PALM SPRINGS, Calif. — An energy company wants to build another huge solar farm in the California desert — and it may come with the world’s biggest battery.
That battery would be triple the size of the one that Tesla drew worldwide attention for building in Australia last year.
The Crimson solar project would span 2,500 acres of public lands south of Interstate 10 east of Palm Springs at the base of the Mule Mountains.
The San Francisco-based developer, Recurrent Energy, has asked the federal government for permission to build 350 megawatts of solar power at the site, and up to 350 megawatts of battery storage. The biggest battery currently in existence is a 100-megawatt system that Elon Musk’s Tesla, the electric-car maker and solar energy provider, installed in Australia.
It’s unclear whether Recurrent will actually build a 350-megawatt battery. It doesn’t have a buyer for the electricity yet, and the federal permitting process will take several years.
An encouraging sign
Still, experts say it’s an encouraging sign for the clean energy industry to see Recurrent planning for that big a battery.
There’s a growing need for energy storage in California, where the rapid growth of solar power has led to excess electricity in the middle of the day and a reliance on polluting natural-gas plants when the sun goes down. Energy storage could help solve that problem by making solar electricity available in the evenings.
Fortunately for California, the costs of battery storage have fallen dramatically the last few years. The result is a growing market for more and bigger batteries.
“This is something that we’re going to see a lot more of — solar companies baking in the potential, if not the outright installation, of storage into their systems,” said Daniel Finn-Foley, an energy storage analyst with GTM Research, a clean-tech consulting firm. “If you’re looking ahead three, four, five years out, it’s going to be increasingly a story about storage’s ability to enhance large, utility-scale solar.”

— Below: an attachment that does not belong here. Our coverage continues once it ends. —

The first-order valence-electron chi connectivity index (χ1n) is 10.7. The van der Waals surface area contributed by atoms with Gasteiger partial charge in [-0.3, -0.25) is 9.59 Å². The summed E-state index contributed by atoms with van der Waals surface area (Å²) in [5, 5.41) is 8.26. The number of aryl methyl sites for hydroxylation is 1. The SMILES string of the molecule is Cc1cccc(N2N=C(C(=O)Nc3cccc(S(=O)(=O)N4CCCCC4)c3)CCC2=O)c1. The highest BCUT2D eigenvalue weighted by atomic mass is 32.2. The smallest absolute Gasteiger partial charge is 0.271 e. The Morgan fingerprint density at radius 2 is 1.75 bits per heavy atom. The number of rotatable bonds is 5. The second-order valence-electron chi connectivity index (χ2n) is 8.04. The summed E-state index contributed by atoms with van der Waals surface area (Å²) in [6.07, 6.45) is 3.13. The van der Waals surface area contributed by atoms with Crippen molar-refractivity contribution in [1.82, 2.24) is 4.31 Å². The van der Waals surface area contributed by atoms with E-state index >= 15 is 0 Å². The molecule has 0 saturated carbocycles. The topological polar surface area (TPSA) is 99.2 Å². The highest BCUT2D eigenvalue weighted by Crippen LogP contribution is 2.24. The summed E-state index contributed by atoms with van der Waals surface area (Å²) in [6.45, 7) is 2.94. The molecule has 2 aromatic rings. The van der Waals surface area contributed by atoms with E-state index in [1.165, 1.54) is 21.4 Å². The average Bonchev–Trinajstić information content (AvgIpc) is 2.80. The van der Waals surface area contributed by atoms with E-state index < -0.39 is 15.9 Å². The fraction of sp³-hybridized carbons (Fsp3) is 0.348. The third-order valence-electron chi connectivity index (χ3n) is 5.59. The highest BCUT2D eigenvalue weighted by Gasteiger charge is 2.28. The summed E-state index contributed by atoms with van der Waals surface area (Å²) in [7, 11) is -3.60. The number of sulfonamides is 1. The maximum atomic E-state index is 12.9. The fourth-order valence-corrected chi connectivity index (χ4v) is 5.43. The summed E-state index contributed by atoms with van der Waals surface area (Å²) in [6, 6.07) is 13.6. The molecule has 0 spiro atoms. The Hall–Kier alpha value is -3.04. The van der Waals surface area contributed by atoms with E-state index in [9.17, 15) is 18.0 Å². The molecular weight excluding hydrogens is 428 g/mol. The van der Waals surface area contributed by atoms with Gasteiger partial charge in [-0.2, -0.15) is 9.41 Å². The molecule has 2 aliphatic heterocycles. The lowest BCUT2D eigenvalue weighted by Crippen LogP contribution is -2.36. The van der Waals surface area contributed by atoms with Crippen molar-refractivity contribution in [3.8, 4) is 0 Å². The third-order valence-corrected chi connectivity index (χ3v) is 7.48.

“If they actually installed 350 megawatts, that would be a bombshell,” he said.
It’s hard to say how much electricity a 350-megawatt battery would actually store. That varies based on a battery’s duration, or how many hours it can operate at full capacity.
And ultimately, how much storage Recurrent builds will depends on market demand. Possible customers for Crimson include big utilities like Southern California Edison and Pacific Gas & Electric, as well as city- and county-led energy programs known as community choice aggregators, or CCAs, that are increasingly replacing traditional utilities.
‘We’ll build it’
“If someone wants it, we’ll build it,” said Scott Dawson, Recurrent’s director of permitting.
Riverside County, where Recurrent would build, is already home to four big solar farms, which cover thousands of acres of open desert between the Coachella Valley and the Arizona border. Recurrent’s Crimson project, about 100 miles east of Palm Springs on I-10, would be the fifth.
Conservationists have opposed many of the big solar farms that have been built or proposed in the California desert, seeing them as sprawling industrial facilities that could harm iconic but threatened species like the desert tortoise and bighorn sheep. The California desert is one of the largest intact ecosystems in the lower 48 states, and it’s already been degraded by urban sprawl, highways and other human activities.
But it’s possible Crimson will avoid the fierce environmental battles that have slowed or halted other solar farms.
Dawson, Recurrent’s direct of permitting, said the company has reconfigured the project to avoid the most sensitive habitat. Crimson would disrupt 30 acres of sand dune habitat used by the Mojave fringe-toed lizard — down from 580 acres under a previous plan of development — and just 1.2 acres of biodiversity-rich microphyll woodlands, down from 95 acres under the previous plan. It wouldn’t infringe on any critical habitat for the desert tortoise, which is listed as threatened under the Endangered Species Act.